“Two quarts of flour, half a pound of butter, half a pound of sugar rubbed in the flour, with two ounces of Ginger pounded, a little grated lemon peel sweetmeats, a Glass of brandy, one pound & half of treacle – Miss Bilber” (click image to enlarge)
Don’t forget to let us know if you try the recipe out, and send us your pictures of the dish
A fascinating series of parish accounts from the Derby parish of St Werbergh have just come in to Derbyshire Record Office, as a transfer from Derby Local Studies Library. Here is just a snippet. It looks as though Priscilla Bott was somebody in need, because at least two of her children had their shoes repaired at parish expense, and the entry for 10 July 1739 records a payment of 1 shilling and 4d for “a taylor for makeing Pris. Bott a gown & mending her childrens clothes”. This the day after a payment had been made for strings for her child’s cap. This new accession will be listed as part of collection D1145.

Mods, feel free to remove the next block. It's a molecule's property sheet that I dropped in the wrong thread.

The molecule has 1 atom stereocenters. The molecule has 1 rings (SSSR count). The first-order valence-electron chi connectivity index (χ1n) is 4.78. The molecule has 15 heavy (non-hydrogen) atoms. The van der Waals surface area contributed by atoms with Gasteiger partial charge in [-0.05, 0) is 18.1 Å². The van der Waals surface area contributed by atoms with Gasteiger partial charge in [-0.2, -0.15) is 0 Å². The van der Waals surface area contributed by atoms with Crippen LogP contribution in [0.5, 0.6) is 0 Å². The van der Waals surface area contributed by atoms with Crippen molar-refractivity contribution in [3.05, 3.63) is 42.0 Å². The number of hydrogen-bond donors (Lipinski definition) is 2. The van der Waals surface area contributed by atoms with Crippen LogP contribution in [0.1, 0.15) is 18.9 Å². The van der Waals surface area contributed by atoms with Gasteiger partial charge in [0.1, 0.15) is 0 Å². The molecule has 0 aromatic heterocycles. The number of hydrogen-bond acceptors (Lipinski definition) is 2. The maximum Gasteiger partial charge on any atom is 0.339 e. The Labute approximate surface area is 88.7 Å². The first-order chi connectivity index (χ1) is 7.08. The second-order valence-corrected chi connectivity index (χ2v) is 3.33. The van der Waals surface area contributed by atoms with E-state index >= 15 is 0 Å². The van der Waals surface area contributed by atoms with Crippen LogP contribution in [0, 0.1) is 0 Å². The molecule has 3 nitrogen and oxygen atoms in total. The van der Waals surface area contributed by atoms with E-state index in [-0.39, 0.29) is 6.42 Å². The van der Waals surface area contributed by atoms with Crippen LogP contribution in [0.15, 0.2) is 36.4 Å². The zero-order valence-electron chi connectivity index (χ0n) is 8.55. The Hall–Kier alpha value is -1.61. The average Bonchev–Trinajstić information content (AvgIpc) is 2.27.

A few days ago, we posted pictures of the top slab going on to ground floor of the extension. Well, here’s a photo taken an hour ago, showing the upper part of the extension being built on top of that.
Following our recent discovery of possibly the earliest written example of a recipe for the famous Bakewell Pudding, Carolyn and Richard Young have recreated the pudding from Clara’s recipe and it is now on sale in their Original Farmers Market Shop in Bakewell. Here are some photos of their dish
Don’t forget to send us your pictures of dishes created to our historical recipes and we will feature them here too
“To four quarts of Water, put a couple of old Rabbitscut into small pieces, the lean part of a neck of mutton, a shank of ham a few Turnips, a bunch of sweet herbs, or [unknown], season it with a very little Mace, Cayenne Pepper. Thicken it with butter and Flour and as much cream as will make it a nice colour, not very white, it should be made the day before it is used, all the fat may be skimmed off, it ought to simmer by the fire seven of eight hours covered up as it may not away too much”
(click image to enlarge)
Here are some freshly-taken snaps of work on our extension. They show some key moments in the life of the project, as progress becomes tangible.